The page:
Adrienne Fidelin | Man Ray’s “Missing Muse” Was The First Black Model In An American Fashion Magazine
It happens all the time. A beautiful young woman decides she wants to become a model and asks a photographer friend to take some head shots. Eighty years ago this ordinary series of events took an unlikely turn. That was because the beautiful woman was black; the photographer was her lover Man Ray; and one of the photographs landed in the September 1937 issue of Harper’s Bazaar, making her the first black model to appear in a major fashion magazine.
The story begins in Paris around 1936, when a young dancer from Guadeloupe named Adrienne Fidelin met Man Ray. He was 46 and, judging from pictures of her at the time, she was in her mid-20s. An enchanting, high-spirited beauty, Fidelin — who was known as Ady — became Man Ray’s lover, model and muse.
The exact circumstances of their meeting, as with many details of her life, remain elusive. What is known is that she was dancing with a French company with ties to Guadeloupe and that the two were inseparable. Fidelin met Man Ray at the height of the Surrealist movement and was quickly embraced by his close-knit circle of artist and writer friends.
She met, socialized and vacationed with Pablo Picasso and Dora Maar, Paul Éluard and his wife Nusch, Max Ernst and Leonora Carrington, and Lee Miller and Roland Penrose. In his autobiography, Man Ray describes how the group welcomed her, which is confirmed by dozens of snapshots and arty portraits of Fidelin looking at home in the company of her hedonistic and frenetically creative new friends.
It’s not clear when Fidelin began to nurture modeling aspirations.But judging from the comfort she displayed in front of Man Ray’s camera and her willingness to play whatever role he asked, by 1937 she was ready for the glossies.
During those years, Man Ray was making his living as a photographer for a number of American magazines and was one of Bazaar’s principal photographers. Bazaar’s publisher, William Randolph Hearst, prohibited photographs of blacks in the magazine — a not-uncommon stance at the time. The magazine’s feisty editor, Carmel Snow, took pleasure in challenging Hearst on the race issue. (That year, Snow commissioned photographs of the opera singer Marian Anderson.) It is hard to know what role if any Snow played in Fidelin’s case, yet somehow her picture got in.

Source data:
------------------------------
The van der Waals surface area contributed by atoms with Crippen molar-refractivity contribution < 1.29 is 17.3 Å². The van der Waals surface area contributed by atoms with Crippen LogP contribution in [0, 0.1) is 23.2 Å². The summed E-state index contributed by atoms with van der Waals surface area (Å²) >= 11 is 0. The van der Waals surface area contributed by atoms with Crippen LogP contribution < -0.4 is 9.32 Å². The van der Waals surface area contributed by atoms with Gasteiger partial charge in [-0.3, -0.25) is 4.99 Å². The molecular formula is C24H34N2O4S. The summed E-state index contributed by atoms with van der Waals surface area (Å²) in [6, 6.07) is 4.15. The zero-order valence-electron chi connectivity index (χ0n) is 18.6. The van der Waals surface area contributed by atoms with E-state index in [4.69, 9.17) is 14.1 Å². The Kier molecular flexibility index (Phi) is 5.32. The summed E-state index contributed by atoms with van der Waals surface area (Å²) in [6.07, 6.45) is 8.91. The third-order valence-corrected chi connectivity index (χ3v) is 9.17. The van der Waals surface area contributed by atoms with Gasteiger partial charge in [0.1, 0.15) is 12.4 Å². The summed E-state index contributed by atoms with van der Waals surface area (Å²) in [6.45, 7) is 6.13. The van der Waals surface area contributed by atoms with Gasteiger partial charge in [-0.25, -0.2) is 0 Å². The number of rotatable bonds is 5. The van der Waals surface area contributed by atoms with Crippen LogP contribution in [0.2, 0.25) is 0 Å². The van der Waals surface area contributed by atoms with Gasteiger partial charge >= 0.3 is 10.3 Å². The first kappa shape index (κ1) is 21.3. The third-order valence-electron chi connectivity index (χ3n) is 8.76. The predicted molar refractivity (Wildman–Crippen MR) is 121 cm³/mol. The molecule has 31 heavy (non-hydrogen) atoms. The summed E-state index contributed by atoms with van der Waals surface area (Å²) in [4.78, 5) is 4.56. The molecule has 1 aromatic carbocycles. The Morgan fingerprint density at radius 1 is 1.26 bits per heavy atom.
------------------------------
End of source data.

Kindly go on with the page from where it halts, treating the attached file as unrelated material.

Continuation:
As the Man Ray scholar Wendy Grossman relates, the photographs were inspired by an exhibition of headdresses from the Belgian Congo that Man Ray had seen at the Galerie Charles Ratton in Paris earlier that spring. Four photographs were selected for the two-page spread, headlined “The Bushongo of Africa Sends His Hats to Paris.” On the left were three images of white women, alongside text by Paul Éluard; Fidelin’s photograph filled the entire right page.
Although the pictures were all head shots, it’s hard not to notice how Fidelin looms large, sequestered on the opposite page. Grossman points out that Fidelin “wears not the Western garb of the other models but is decked out in African jewelry with her bare skin exposed. These cultural markers of her otherness lend an exotic and sexualized air to the image underscored by the classic come-hither pose of her arm crooked behind her head.”
The fact that she was fetishized as “other,” in addition to her relationship to Man Ray, undoubtedly played a role in her breaking the color barrier. Perhaps less obvious are the role that Fidelin’s light complexion played and the fact that she may not have been seen by the editors as really being black. She was from the Caribbean, after all, and spoke French; that is, she was not black American. Nevertheless, Fidelin was not to appear again in a fashion magazine.
Fidelin and Man Ray parted ways in 1940, when he fled France for the States during the Nazi occupation while she chose to remain in Paris to care for her family. She later married, and the last thing on record is that she was dancing at a “Negro” club on the Champs-Élysée.
It was not until the postwar years that black models appeared with any frequency in fashion magazines. Even then, they appeared almost exclusively in black publications like Ebony, which was founded in 1945. The American fashion industry was particularly reluctant to use black models. Early successes like Dorthea Towles Church had to flee to Paris to get work. Vogue did not put a black model — Beverly Johnson — on its cover until 1974. And Naomi Sims, considered the first black supermodel, didn’t even start modeling until 1967.
Text Sala Patterson
This story originally appeared in T: The New York Times Style Magazine on February 25, 2007, with the title “Yo, Adrienne.” In accordance with the author of the text we agreed to share it on GRIOT. Two weeks ago Sala Patterson traveled to Guadeloupe where she appeared on Canal 10 television discussing the cultural biography that she and art historian Wendy Grossman are writing about this “missing muse” of Man Ray’s and their interrupted love story. Curious to know more? Drop Sala Patterson a line.
Featured Image | Mode au Congo, Harper’s Bazaar, September 1937, Man Ray
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